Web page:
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Cy Young

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Denton True "Cy" Young (March 29, 1867 – November 4, 1955) was an American Major League Baseball pitcher. [1]

125 relations: Addie Joss, American Association (19th century), American League, Amos Rusie, Baltimore Orioles (1882–99), Baseball field, Baseball glove, Baseball Hall of Fame balloting, 1937, Battery (baseball), Bill Hawke, Bill James, Bobby Wallace (baseball), Boston Red Sox, Boston Red Sox Hall of Fame, Canton, Ohio, Cap Anson, Carrollton, Ohio, Changeup, Chick Fraser, Chief Zimmer, Christy Mathewson, Cincinnati Reds, Cleveland Indians, Cleveland Indians award winners and league leaders, Cleveland Spiders, Complete game, Cy Young Award, Cyclone, Dead-ball era, Don Newcombe, Double (baseball), Earned run average, Ed Delahanty, Eddie Collins, Error (baseball), Federal League, German Americans, Gilmore, Ohio, Gus Schmelz, Harvard University, HighBeam Research, History of the Boston Braves, History of the Boston Red Sox, History of the Chicago Cubs, History of the Philadelphia Athletics, Hit (baseball), Hooks Wiltse, Huntington Avenue Grounds, Innings pitched, Jesse Burkett, ..., Jesse Tannehill, John Montgomery Ward, Jouett Meekin, Lee Richmond, Line-Up for Yesterday, List of Major League Baseball all-time leaders in home runs by pitchers, List of Major League Baseball annual ERA leaders, List of Major League Baseball annual saves leaders, List of Major League Baseball annual strikeout leaders, List of Major League Baseball annual wins leaders, List of Major League Baseball career hit batsmen leaders, List of Major League Baseball career strikeout leaders, List of Major League Baseball career wins leaders, List of Major League Baseball individual streaks, List of Major League Baseball no-hitters, List of Major League Baseball player-managers, List of St. Louis Cardinals team records, Literary editor, Lou Criger, Macon, Georgia, Major League Baseball, Major League Baseball All-Century Team, Major League Baseball titles leaders, Mercer University, National Baseball Hall of Fame and Museum, National League, Nebraska, Newcomerstown, Ohio, Nick Maddox, No-hitter, Nolan Ryan, Northeastern University, Ogden Nash, Ohio, Peoli, Ohio, Perfect game, Pete McBride, Philadelphia Phillies, Pitcher, Pittsburgh Pirates, Pud Galvin, Radar gun, Rob Neyer, Roger Clemens, Rube Waddell, Single (baseball), Sixth grade, Society for American Baseball Research, Split season, Sport (US magazine), Sporting News, Spring training, St. Louis Cardinals, Statistician, Strike zone, Strikeout, Tecumseh, Ted Breitenstein, Temple Cup, The New York Times, The Neyer/James Guide to Pitchers, The Plain Dealer, Third baseman, Tri-State League, Triple (baseball), Triple Crown (baseball), Walks plus hits per inning pitched, Walter Johnson, Warren Spahn, Washington Township, Tuscarawas County, Ohio, Win–loss record (pitching), World Series, 1899 St. Louis Perfectos season, 1903 World Series, 300 win club. Expand index (75 more) »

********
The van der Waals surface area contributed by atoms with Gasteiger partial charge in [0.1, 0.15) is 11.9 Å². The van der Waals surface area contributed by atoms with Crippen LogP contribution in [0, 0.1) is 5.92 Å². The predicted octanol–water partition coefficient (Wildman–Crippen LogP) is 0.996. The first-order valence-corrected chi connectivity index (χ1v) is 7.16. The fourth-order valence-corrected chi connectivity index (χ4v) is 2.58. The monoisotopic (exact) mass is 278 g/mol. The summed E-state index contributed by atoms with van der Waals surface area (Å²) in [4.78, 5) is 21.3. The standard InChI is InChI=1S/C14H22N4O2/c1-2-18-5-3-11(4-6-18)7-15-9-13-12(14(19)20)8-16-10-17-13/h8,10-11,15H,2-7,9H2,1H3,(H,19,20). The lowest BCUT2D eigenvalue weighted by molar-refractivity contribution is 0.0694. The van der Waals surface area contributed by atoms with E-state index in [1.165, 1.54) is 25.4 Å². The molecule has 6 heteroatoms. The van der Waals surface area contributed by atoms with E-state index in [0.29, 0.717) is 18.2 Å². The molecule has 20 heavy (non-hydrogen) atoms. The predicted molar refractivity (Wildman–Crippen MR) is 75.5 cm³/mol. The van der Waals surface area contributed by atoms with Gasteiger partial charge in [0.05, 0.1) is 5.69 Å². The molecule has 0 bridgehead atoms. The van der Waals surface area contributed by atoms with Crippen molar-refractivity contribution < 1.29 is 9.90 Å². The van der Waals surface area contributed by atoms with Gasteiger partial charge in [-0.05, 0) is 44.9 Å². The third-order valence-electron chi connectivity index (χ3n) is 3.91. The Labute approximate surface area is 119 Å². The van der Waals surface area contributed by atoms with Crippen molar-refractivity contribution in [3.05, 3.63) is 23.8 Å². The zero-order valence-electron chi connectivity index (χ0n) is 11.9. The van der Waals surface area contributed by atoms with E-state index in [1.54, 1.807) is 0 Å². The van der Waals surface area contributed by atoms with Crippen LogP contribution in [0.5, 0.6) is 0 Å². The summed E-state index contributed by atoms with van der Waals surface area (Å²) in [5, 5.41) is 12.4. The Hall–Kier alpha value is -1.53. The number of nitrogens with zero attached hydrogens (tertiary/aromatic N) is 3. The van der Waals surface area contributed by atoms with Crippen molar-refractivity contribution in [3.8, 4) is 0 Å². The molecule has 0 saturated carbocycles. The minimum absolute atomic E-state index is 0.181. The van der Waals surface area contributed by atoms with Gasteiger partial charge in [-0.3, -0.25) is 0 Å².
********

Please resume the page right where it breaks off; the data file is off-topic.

Addie Joss

Adrian "Addie" Joss (April 12, 1880 – April 14, 1911), nicknamed "The Human Hairpin," was an American pitcher in Major League Baseball (MLB).

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American Association (19th century)

The American Association (AA) was a professional baseball league that existed for 10 seasons from to.

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American League

The American League of Professional Baseball Clubs, or simply the American League (AL), is one of two leagues that make up Major League Baseball (MLB) in the United States and Canada.

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Amos Rusie

Amos Wilson Rusie (May 30, 1871 – December 6, 1942), nicknamed "The Hoosier Thunderbolt", was an American right-handed pitcher in Major League Baseball during the late 19th century.

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Baltimore Orioles (1882–99)

The Baltimore Orioles were a 19th-century American Association and National League (organized 1876) team from 1882 to 1899.

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Baseball field

A baseball field, also called a ball field, sandlot or a baseball diamond, is the field upon which the game of baseball is played.

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Baseball glove